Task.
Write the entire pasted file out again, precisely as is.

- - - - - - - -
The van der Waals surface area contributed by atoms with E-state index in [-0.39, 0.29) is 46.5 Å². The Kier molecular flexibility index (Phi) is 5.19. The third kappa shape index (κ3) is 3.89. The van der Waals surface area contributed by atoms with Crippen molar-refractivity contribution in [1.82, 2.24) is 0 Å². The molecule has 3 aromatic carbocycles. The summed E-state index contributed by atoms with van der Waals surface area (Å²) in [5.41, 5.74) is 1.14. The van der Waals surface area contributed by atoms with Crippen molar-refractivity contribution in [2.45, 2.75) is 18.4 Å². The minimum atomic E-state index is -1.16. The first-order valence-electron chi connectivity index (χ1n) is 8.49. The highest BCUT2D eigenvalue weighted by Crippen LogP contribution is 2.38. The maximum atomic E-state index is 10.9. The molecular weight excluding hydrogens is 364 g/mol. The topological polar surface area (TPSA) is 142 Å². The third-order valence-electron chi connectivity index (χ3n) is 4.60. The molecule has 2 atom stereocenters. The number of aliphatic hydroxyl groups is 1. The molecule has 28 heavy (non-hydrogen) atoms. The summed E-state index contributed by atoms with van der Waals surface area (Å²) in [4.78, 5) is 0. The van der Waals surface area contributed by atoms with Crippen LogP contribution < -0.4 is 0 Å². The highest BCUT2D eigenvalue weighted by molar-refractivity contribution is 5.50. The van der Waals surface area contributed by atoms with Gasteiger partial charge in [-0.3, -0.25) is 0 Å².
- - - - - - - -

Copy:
The van der Waals surface area contributed by atoms with E-state index in [-0.39, 0.29) is 46.5 Å². The Kier molecular flexibility index (Phi) is 5.19. The third kappa shape index (κ3) is 3.89. The van der Waals surface area contributed by atoms with Crippen molar-refractivity contribution in [1.82, 2.24) is 0 Å². The molecule has 3 aromatic carbocycles. The summed E-state index contributed by atoms with van der Waals surface area (Å²) in [5.41, 5.74) is 1.14. The van der Waals surface area contributed by atoms with Crippen molar-refractivity contribution in [2.45, 2.75) is 18.4 Å². The minimum atomic E-state index is -1.16. The first-order valence-electron chi connectivity index (χ1n) is 8.49. The highest BCUT2D eigenvalue weighted by Crippen LogP contribution is 2.38. The maximum atomic E-state index is 10.9. The molecular weight excluding hydrogens is 364 g/mol. The topological polar surface area (TPSA) is 142 Å². The third-order valence-electron chi connectivity index (χ3n) is 4.60. The molecule has 2 atom stereocenters. The number of aliphatic hydroxyl groups is 1. The molecule has 28 heavy (non-hydrogen) atoms. The summed E-state index contributed by atoms with van der Waals surface area (Å²) in [4.78, 5) is 0. The van der Waals surface area contributed by atoms with Crippen LogP contribution < -0.4 is 0 Å². The highest BCUT2D eigenvalue weighted by molar-refractivity contribution is 5.50. The van der Waals surface area contributed by atoms with Gasteiger partial charge in [-0.3, -0.25) is 0 Å².